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I think I've only ever briefly touched upon the topic of brunch before, but I'll tell you how I feel about it right now: I hate it. The kind of "with the fire of a thousand suns" hate that can only come from working in restaurants. I don't get the brunch obsession.
Brunch, to me, is a great idea in theory. I like brunch at home. Then again, on my schedule, every breakfast is technically brunch.
I discovered my intense hatred for this odd meal after I'd been in the city for a year. The restaurant I was working for had not yet begun to serve brunch, so I didn't know what to expect when a friend invited me along to her birthday brunch one Sunday. I was not prepared to stand in line for half an hour just for the privilege of a late breakfast, nor was I prepared for the dead eyes of our overworked, hungover waitress.
After cringing at bad-quality mimosas and outlandishly expensive eggs (who in their right mind pays $15 for two eggs?) I took the official position of "never again" when it came to brunch.
And then I had to work brunch.
The chef at the restaurant had decided long ago that we would offer a "simple" pastry basket to accompany brunch. In a restaurant where the only oven was on the line (meaning that I had to get my baking done well before opening time), and my work station was downstairs, this meant I had to get in early, throw together pre-measured muffin and biscuit mixes, and run feverishly up and down stairs every two to three minutes. And once all of the muffins and whatnot were tumbled onto cooling racks, I'd have to try and cram my actual regular baking prep in before the oven was filled with racks of bacon and potatoes.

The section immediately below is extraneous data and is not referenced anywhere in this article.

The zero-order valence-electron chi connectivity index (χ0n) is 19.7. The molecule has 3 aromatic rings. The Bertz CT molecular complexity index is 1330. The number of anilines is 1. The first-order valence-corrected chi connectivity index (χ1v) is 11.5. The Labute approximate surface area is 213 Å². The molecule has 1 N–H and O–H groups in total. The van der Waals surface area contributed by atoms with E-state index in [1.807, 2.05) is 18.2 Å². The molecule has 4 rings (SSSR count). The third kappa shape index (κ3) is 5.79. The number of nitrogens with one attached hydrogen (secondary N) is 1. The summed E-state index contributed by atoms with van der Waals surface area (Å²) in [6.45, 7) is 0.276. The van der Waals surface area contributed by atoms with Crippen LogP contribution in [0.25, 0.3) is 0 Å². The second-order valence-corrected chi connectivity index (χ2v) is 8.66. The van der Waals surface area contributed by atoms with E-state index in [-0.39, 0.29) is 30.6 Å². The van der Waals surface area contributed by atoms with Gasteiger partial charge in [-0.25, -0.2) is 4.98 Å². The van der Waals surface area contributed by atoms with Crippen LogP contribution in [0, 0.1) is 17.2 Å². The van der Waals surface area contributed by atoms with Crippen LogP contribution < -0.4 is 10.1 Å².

The icing on the pastry basket cake is that very few were actually sold, a handful were given away to tables for whatever reason struck the fancy of the owners, and the rest became staff snack during the brief lull between brunch and dinner. For all the effort I'd put in, it felt pointless.
The restaurant where I work now has not yet officially started brunch, but I already put my foot down on the subject of pastry baskets for normal service. We did a prix fixe brunch party recently, though, and I agreed to include "bottomless" baskets containing chunks of banana bread, baby biscuits, and mini muffins, served alongside jam and flavored cream cheese.
The baskets were a huge hit, particularly the mini muffins. I used to make a full size version of apple cider doughnut muffins in my exhausting pastry basket days, but the miniature version is so much better for several reasons, among them a speedy bake time and the ease of adding the coating to several at a time.
People will think these are traditional cider doughnut holes, but they never actually see a fryer, instead getting a quick bath in melted butter and a toss in cinnamon sugar while still warm from the oven. They're super cute, super delicious, and even better, super easy and super fast.
About the Author: Anna Markow is a pastry chef obsessed with doing things that no one else does and giving unusual ingredients their time to shine. You can follow her sometimes-pastry-related thoughts on Twitter @VerySmallAnna.
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